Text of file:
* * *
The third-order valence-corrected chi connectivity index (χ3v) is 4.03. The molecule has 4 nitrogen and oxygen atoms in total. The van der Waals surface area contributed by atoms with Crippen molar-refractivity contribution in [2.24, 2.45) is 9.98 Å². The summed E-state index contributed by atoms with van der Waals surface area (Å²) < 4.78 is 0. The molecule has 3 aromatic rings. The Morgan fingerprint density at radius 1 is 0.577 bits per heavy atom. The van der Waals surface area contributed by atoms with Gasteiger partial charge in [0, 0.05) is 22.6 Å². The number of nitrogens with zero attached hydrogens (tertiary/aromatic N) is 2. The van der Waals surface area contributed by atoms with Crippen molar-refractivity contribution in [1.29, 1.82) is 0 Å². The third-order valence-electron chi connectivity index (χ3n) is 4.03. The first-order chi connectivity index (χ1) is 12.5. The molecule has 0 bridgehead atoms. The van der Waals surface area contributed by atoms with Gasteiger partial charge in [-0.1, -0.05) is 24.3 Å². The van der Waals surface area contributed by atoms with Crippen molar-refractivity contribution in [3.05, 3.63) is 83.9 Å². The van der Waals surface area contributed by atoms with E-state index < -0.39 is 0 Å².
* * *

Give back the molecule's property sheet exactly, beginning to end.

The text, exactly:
The third-order valence-corrected chi connectivity index (χ3v) is 4.03. The molecule has 4 nitrogen and oxygen atoms in total. The van der Waals surface area contributed by atoms with Crippen molar-refractivity contribution in [2.24, 2.45) is 9.98 Å². The summed E-state index contributed by atoms with van der Waals surface area (Å²) < 4.78 is 0. The molecule has 3 aromatic rings. The Morgan fingerprint density at radius 1 is 0.577 bits per heavy atom. The van der Waals surface area contributed by atoms with Gasteiger partial charge in [0, 0.05) is 22.6 Å². The number of nitrogens with zero attached hydrogens (tertiary/aromatic N) is 2. The van der Waals surface area contributed by atoms with Crippen molar-refractivity contribution in [1.29, 1.82) is 0 Å². The third-order valence-electron chi connectivity index (χ3n) is 4.03. The first-order chi connectivity index (χ1) is 12.5. The molecule has 0 bridgehead atoms. The van der Waals surface area contributed by atoms with Gasteiger partial charge in [-0.1, -0.05) is 24.3 Å². The van der Waals surface area contributed by atoms with Crippen molar-refractivity contribution in [3.05, 3.63) is 83.9 Å². The van der Waals surface area contributed by atoms with E-state index < -0.39 is 0 Å².